When I first went to what is now known as Lake Pedder, I had an eerie feeling looking out at the environment. I might have felt that way because I was truly in “big nature”, surrounded by large mountains, a huge body of water and trees as far as the eye could see. It’s the kind of nature that made me feel that I will be gone in the blink of an eye but that this landscape will be here forever.
But I think the unnaturalness of the environment also played a part in my feeling of eeriness. The Lake, now the second largest in Tasmania, looms large, as if it will rise up and swallow you. Its waters do not lap on stones and sand which it has worn away for thousands of years, into a perfect accommodating shape. It has the feeling of something lurking below the surface. And of course, as I now know, there is.
Almost fifty years ago, the still blue-brown waters and pink quartzite sand that was the iconic Lake Pedder slipped below rising waters. Plants and animals, like the Pedder Bristlewort, unique to the area, drowned as water flowed in. Humans had managed to sink a 10,000 year old glacial lake.
The epic history of hydro-electric industrialisation in Tasmania began in 1914, when the state government established the Hydro-Electric Department (later the Hydro-Electric Commission). Over the next century, the Hydro-Electric Commission, in a close partnership with the state government, built 43 dams across Tasmania, laying the foundations for a rumour that there were plans to dam every river in the state.
In 1967, it became clear that the Hydro-Electric Commission planned to develop a dam in the South-West region of Tasmania, near Lake Pedder, when the National Park status for the area was removed. The Hydro-Electric Commission and the Premier, known as “Electric Eric” for obvious reasons, pushed forward with these plans despite financial offers from the federal government aimed at preserving the area, strong resistance in the community and a campaign for preserving the lake, led by the Lake Pedder Action Committee. In 1971, the Huon and Serpentine Rivers were dammed, flooding Lake Pedder.
The first time I saw a photograph of the original Lake Pedder, I was taken aback by its beauty. A stunningly still lake, with an edging of sand, surrounded by mountain peaks and trees. It’s just as scenic as any of the other great wonders in Tasmania – Dove Lake, Wineglass Bay, kunanyi/Mount Wellington and Lady Barron Falls. I felt an overwhelming feeling of loss that the lake was forever changed, and that I would not get to experience it like I have the other beautiful natural places in Tasmania. I thought ‘this would never happen now’.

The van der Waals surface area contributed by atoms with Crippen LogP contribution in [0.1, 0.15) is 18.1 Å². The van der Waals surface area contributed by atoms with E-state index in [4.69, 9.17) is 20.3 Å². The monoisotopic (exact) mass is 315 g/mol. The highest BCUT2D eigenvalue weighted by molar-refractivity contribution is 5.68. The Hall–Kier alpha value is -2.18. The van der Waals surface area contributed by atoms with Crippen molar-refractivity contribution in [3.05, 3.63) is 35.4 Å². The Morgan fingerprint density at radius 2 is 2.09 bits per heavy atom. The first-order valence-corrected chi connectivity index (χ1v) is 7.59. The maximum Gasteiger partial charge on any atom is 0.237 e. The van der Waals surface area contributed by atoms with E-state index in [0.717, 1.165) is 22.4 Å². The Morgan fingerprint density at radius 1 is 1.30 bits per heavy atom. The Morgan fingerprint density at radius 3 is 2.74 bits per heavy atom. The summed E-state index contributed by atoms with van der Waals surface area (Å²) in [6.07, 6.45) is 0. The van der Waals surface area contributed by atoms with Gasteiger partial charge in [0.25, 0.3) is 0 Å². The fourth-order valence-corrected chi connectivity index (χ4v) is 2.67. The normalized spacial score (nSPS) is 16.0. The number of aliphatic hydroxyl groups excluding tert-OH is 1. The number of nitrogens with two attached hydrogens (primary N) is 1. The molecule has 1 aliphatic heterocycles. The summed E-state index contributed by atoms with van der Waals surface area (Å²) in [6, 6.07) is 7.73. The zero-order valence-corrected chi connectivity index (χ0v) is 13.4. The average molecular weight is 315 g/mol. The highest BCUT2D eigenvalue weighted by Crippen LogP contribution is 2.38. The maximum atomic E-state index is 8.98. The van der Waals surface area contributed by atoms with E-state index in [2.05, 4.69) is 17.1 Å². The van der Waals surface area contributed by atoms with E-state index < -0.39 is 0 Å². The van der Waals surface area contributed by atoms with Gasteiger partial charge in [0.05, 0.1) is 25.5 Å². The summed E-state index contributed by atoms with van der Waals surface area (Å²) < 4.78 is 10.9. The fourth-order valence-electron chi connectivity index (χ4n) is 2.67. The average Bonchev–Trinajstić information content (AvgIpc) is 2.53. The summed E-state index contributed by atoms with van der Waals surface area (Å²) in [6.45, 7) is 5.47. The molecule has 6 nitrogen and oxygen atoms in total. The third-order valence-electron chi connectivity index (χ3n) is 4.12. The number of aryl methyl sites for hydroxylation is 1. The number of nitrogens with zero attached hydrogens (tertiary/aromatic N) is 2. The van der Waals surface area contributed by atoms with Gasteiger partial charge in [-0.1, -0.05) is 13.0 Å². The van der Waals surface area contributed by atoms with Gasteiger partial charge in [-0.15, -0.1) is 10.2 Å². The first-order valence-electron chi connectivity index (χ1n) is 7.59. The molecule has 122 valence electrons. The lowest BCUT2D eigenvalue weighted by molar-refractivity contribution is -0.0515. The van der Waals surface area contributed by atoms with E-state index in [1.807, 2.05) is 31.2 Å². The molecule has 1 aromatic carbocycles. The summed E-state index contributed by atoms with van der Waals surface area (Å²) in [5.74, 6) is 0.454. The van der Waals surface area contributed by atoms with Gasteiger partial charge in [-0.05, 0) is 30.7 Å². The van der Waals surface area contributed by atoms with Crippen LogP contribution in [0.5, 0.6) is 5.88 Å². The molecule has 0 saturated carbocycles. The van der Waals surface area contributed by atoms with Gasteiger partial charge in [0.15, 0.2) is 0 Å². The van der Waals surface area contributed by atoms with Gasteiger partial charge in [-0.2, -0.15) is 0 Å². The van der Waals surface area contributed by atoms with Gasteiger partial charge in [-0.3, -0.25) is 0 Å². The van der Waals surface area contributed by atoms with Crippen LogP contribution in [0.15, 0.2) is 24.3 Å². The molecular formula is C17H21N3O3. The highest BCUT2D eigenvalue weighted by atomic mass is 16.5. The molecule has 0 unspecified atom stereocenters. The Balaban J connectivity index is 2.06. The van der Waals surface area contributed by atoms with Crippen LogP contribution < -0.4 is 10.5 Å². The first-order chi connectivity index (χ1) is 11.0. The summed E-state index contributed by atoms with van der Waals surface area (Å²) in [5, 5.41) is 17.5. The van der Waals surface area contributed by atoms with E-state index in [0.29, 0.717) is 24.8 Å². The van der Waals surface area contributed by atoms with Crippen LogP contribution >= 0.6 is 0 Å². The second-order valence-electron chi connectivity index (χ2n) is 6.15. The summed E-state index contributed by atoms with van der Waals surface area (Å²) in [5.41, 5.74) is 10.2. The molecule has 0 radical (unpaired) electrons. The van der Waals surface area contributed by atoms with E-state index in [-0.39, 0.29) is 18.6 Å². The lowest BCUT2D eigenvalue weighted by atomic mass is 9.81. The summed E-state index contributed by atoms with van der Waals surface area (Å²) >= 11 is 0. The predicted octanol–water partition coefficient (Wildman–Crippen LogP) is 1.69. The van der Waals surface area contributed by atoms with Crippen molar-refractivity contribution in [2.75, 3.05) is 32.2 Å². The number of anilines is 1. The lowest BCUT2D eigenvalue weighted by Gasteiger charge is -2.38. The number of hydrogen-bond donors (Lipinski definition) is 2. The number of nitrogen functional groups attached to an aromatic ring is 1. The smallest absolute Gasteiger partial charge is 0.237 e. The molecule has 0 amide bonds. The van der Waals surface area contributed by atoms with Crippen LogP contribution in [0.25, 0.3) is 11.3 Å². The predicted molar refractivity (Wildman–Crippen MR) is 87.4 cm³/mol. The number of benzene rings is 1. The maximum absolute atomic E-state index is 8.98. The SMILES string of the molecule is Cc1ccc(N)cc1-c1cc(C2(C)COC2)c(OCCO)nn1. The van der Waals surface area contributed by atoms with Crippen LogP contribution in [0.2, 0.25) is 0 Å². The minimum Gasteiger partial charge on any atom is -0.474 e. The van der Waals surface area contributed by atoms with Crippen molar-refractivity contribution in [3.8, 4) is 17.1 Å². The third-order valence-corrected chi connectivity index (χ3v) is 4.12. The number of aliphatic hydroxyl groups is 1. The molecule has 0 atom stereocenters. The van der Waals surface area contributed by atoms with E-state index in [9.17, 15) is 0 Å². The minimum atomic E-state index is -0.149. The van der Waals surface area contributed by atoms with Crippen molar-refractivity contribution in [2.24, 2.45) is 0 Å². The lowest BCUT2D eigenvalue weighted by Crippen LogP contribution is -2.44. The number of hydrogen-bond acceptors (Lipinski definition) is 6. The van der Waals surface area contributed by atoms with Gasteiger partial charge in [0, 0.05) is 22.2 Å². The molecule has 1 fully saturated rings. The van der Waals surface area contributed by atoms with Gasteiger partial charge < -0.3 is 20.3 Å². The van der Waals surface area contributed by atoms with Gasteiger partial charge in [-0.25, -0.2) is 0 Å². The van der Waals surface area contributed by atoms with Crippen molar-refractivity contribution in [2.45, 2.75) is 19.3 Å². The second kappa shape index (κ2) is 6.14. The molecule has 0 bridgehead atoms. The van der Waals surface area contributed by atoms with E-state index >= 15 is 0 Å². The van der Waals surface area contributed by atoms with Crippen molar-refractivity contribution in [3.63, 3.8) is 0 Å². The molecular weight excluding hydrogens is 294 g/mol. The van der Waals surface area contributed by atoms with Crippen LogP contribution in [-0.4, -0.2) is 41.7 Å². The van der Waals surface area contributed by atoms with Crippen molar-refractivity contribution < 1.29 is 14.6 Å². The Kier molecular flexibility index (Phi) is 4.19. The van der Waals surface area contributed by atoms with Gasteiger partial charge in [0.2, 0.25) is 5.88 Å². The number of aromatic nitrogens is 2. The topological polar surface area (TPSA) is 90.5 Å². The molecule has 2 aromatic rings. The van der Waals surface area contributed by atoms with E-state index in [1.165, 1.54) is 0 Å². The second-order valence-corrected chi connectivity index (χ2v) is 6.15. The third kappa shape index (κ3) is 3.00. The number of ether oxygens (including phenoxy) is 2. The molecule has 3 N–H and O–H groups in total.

But my feeling that our natural places are protected, and would be defended if they were threatened, stems from the loss of Lake Pedder. The drowning of Lake Pedder showed activists that the traditional means of campaigning such as public meetings, protests and information campaigns would not protect a place when the bulldozers rolled in. In the end, members of the Lake Pedder Action Committee were left simply to sit in boats on the Lake as waters rose, trying to save what parts of the unique environment that they could. This loss informed the tactics of subsequent campaigns across Australia to protect the environment – most prominently that to protect the Franklin River. In 1978, when the Hydro-Electric Commission initiated plans to dam the Franklin River, activists were ready to use direct action tactics alongside traditional tactics, creating a blockade which saw 1,217 people arrested and the river saved.
Even as campaigns for the environment progressed and evolved from the loss of Lake Pedder, the fight for the lake did not disappear when the lake itself went underwater. In 1994, the Pedder 2000 campaign was created in order to push for the restoration of Lake Pedder by 2000. Recently, the campaign to Restore Pedder has taken off again, convened by Christine Milne and supported by Bob Brown, Paul Thomas and Todd Dudley.
The group has commissioned research which provides strong evidence for the restoration of Lake Pedder. They have shown that the original pink quartzite sand is still intact beneath the water and that the Lake could be returned to its original form. They’ve considered the environmental impacts of restoration on the flora, vegetation and platypuses, as well as the legal, social and economic factors. They’re even currently developing a full restoration management plan and exploring options for the decommissioning of the Gordon River Dam.
While it’s been fifty years since Lake Pedder was flooded, now is the right time for its restoration. The United Nations Decade of Ecological Restoration began this year, and aims to promote the restoration of ecosystems which is drastically needed to protect against climate change and species extinction. In this context, the restoration of Lake Pedder could provide an important symbol as we fight against climate change. If we can write the wrongs of the past and reverse the tide of industrialisation at Lake Pedder, then we can protect our significant natural places like the Great Barrier Reef from the industrial carbonisation of our atmosphere. Maybe we, unlike those who watched the waters rise and swallow Lake Pedder, will not have to watch our beaches be washed away by rising waters fuelled by climate change. And maybe we’ll be the generation that will get to see the waters in the southwest wilderness drain away, and sandy beaches of Lake Pedder once again greet the sun.
You can find out more about the campaign to restore Lake Pedder at https://lakepedder.org.